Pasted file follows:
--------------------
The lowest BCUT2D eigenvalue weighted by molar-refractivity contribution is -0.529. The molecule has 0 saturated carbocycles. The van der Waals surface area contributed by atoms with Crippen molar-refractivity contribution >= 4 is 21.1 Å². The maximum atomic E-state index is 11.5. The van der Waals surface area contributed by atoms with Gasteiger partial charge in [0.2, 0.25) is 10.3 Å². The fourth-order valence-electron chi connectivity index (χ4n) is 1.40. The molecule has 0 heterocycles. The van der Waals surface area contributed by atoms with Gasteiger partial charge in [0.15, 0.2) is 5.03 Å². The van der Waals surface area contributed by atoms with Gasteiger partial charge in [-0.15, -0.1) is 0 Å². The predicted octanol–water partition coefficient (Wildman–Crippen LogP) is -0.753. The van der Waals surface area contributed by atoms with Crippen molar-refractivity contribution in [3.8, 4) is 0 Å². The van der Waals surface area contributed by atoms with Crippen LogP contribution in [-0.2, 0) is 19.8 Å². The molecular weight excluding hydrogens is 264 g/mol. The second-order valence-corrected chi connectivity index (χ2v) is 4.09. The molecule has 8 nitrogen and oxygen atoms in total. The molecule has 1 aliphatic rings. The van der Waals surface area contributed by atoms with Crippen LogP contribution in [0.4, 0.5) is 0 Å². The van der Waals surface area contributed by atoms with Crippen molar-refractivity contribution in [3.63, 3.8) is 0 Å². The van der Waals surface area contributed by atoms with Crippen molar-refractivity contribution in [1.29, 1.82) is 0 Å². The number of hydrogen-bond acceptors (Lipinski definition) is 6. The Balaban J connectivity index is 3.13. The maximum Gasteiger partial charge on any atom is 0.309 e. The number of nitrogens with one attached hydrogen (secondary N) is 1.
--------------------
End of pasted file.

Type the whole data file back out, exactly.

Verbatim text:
The lowest BCUT2D eigenvalue weighted by molar-refractivity contribution is -0.529. The molecule has 0 saturated carbocycles. The van der Waals surface area contributed by atoms with Crippen molar-refractivity contribution >= 4 is 21.1 Å². The maximum atomic E-state index is 11.5. The van der Waals surface area contributed by atoms with Gasteiger partial charge in [0.2, 0.25) is 10.3 Å². The fourth-order valence-electron chi connectivity index (χ4n) is 1.40. The molecule has 0 heterocycles. The van der Waals surface area contributed by atoms with Gasteiger partial charge in [0.15, 0.2) is 5.03 Å². The van der Waals surface area contributed by atoms with Gasteiger partial charge in [-0.15, -0.1) is 0 Å². The predicted octanol–water partition coefficient (Wildman–Crippen LogP) is -0.753. The van der Waals surface area contributed by atoms with Crippen molar-refractivity contribution in [3.8, 4) is 0 Å². The van der Waals surface area contributed by atoms with Crippen LogP contribution in [-0.2, 0) is 19.8 Å². The molecular weight excluding hydrogens is 264 g/mol. The second-order valence-corrected chi connectivity index (χ2v) is 4.09. The molecule has 8 nitrogen and oxygen atoms in total. The molecule has 1 aliphatic rings. The van der Waals surface area contributed by atoms with Crippen LogP contribution in [0.4, 0.5) is 0 Å². The van der Waals surface area contributed by atoms with Crippen molar-refractivity contribution in [3.63, 3.8) is 0 Å². The van der Waals surface area contributed by atoms with Crippen molar-refractivity contribution in [1.29, 1.82) is 0 Å². The number of hydrogen-bond acceptors (Lipinski definition) is 6. The Balaban J connectivity index is 3.13. The maximum Gasteiger partial charge on any atom is 0.309 e. The number of nitrogens with one attached hydrogen (secondary N) is 1.